Social media platforms are now a powerhouse for small businesses and they should feature strongly in any digital marketing strategy.
More than 68% of online Australians now use some form of social media according to last year’s Sensis Social Media Report.
Although, only 33% of small businesses have a social media presence meaning a huge opportunity is lost for many small businesses.
For the uninitiated, social media refers to networking websites like Facebook, Google+, LinkedIn, Tumblr, Twitter, Instagram and Pinterest.
They are generally free and can be a direct line to the customers you want to reach if you choose the platform carefully. The key is knowing which platform your customers and potential customers “hang out” on.
So, how do you make sure you use it to full advantage?
1. Know who you are and what you want to say
Identify what your brand would like to represent and the image you want to project. Your Facebook and Twitter pages will be the first port of call for many of your potential customers so make sure it makes the right impact.
2. Check out the competition
It’s not always easy to come up with ideas but having a look at what others in the same industry are doing can help steer you in the right direction. And if you have time, plan your posts. It'll ensure you maintain a steady presence even when you're frantic.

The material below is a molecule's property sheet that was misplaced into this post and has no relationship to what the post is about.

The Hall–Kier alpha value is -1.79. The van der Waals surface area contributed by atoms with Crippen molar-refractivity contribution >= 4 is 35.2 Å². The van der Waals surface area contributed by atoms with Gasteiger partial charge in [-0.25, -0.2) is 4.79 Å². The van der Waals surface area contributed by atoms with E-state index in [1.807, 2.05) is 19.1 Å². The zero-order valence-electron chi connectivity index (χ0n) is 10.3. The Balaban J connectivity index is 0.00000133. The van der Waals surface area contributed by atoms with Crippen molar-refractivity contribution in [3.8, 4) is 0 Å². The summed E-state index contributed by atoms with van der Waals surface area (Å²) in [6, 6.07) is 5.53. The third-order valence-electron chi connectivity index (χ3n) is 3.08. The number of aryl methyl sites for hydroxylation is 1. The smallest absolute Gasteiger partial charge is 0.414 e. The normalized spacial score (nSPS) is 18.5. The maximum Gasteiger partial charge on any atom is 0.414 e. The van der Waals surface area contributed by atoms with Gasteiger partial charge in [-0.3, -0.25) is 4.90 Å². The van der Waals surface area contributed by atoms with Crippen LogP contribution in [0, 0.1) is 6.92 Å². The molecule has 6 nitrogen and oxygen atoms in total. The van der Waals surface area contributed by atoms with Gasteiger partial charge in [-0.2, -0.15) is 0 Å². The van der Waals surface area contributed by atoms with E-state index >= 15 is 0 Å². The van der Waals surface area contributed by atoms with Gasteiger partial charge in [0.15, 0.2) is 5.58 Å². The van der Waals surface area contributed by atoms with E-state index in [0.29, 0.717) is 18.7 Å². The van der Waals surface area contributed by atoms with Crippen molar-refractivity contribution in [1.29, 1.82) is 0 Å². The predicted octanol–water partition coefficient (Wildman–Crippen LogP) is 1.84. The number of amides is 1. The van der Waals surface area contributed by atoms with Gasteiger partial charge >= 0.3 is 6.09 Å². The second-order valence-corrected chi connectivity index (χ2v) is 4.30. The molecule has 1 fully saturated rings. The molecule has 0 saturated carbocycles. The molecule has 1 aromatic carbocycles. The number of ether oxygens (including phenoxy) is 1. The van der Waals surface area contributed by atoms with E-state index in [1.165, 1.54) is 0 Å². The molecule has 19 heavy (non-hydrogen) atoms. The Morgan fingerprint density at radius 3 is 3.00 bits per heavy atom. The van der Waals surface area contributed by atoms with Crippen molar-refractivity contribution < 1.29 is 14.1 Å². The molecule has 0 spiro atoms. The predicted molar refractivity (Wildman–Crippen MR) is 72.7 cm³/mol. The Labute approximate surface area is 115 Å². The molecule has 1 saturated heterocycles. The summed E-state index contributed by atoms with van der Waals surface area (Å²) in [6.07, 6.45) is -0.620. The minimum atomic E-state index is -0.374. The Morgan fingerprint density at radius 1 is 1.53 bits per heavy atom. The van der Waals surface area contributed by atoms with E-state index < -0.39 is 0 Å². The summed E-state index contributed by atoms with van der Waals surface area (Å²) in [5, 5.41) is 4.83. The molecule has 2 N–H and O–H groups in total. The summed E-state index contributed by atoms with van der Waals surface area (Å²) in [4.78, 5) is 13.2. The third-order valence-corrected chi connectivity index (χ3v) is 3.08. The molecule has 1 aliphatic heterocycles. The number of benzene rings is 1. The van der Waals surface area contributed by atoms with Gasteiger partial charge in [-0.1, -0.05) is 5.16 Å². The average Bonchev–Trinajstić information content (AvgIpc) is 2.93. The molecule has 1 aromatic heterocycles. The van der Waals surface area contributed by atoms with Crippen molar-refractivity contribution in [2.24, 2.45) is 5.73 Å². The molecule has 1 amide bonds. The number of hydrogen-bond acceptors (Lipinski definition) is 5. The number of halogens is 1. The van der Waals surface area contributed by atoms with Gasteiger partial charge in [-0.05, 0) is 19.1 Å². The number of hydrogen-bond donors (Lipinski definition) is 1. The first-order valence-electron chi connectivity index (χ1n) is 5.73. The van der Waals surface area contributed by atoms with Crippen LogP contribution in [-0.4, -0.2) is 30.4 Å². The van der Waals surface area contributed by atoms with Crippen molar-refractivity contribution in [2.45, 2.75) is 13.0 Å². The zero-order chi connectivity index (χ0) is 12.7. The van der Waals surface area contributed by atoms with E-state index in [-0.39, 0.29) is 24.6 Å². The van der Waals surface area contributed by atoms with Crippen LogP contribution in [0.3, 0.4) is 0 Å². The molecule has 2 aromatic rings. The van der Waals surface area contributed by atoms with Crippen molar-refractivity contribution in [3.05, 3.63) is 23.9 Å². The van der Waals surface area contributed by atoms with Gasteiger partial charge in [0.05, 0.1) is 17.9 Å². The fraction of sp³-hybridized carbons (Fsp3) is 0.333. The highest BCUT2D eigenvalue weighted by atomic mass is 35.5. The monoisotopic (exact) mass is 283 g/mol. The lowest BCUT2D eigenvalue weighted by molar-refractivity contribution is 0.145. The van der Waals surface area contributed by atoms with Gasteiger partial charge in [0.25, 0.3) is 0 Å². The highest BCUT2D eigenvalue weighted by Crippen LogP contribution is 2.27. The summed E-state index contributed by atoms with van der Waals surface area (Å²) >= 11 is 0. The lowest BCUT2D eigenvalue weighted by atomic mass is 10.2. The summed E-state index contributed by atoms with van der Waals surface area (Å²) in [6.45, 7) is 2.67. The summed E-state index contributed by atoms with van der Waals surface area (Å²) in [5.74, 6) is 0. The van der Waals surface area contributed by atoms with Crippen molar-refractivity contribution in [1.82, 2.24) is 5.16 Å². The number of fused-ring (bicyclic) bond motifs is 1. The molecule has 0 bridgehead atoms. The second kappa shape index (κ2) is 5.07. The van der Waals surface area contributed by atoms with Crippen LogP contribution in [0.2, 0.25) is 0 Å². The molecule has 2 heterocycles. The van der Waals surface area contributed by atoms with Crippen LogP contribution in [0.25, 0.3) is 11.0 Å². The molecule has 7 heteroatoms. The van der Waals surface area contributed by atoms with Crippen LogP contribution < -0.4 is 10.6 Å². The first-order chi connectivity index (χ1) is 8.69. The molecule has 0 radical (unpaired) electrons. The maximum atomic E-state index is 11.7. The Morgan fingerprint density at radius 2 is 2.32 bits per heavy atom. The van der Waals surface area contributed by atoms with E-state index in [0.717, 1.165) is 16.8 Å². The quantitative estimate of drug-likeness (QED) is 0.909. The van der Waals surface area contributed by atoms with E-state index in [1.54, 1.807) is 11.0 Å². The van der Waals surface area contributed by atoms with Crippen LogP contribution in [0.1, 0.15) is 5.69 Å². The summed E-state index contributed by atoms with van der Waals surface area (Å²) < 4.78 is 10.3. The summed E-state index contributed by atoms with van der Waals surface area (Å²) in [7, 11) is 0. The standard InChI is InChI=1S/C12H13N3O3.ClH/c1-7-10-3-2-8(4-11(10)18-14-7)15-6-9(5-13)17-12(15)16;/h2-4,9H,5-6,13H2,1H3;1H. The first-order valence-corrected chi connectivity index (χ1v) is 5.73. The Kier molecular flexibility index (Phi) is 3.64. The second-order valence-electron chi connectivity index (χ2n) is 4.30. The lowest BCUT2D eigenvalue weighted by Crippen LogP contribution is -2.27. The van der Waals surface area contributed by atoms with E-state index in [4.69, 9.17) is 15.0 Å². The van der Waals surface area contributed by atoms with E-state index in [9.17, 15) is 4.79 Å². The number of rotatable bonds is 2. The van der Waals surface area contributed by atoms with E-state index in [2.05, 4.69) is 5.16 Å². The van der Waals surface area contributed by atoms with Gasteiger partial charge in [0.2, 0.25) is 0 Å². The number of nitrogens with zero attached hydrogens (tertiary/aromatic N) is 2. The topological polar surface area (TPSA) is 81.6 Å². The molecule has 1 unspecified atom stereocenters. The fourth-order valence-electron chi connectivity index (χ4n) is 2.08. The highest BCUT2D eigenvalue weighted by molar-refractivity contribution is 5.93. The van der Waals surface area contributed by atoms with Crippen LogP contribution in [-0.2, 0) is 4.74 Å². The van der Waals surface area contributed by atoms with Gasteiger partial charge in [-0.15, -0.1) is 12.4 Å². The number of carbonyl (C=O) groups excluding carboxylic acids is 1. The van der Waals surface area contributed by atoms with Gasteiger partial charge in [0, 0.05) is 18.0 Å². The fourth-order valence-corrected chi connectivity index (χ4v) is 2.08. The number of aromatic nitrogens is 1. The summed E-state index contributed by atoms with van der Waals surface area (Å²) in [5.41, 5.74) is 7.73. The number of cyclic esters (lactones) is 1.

3. Be consistent
If you’re going to start using a social media platform, you need to keep posting content because none of the channels are a silver bullet. Coming up with ideas is hard, but one good way is to sit down with a calendar and identify industry news, festivals, or other events that align with your brand's interests.
For example, if you are a small start-up involved in film production be even more active with your online activity around the big festivals.
4. Be shareable
The golden chalice of social media is sharing, so you need to create posts that your audience will want to share across their own social media networks and communities. One approach is to be topical. For example, if you make babywear, you could have posted when the royal baby arrived. That could have been a question people would want to venture an opinion on. Another approach is to give educational ‘how to’ information, or to be just plain funny.
5. Hand over the responsibility
Social media campaigns are easy to start but hard to maintain. If you can, make sure you have a person designated specifically for your social media activities. Put a plan in place that is realistic. Don’t try to post five times a day with uninteresting content when once a week with something really shareable is more engaging.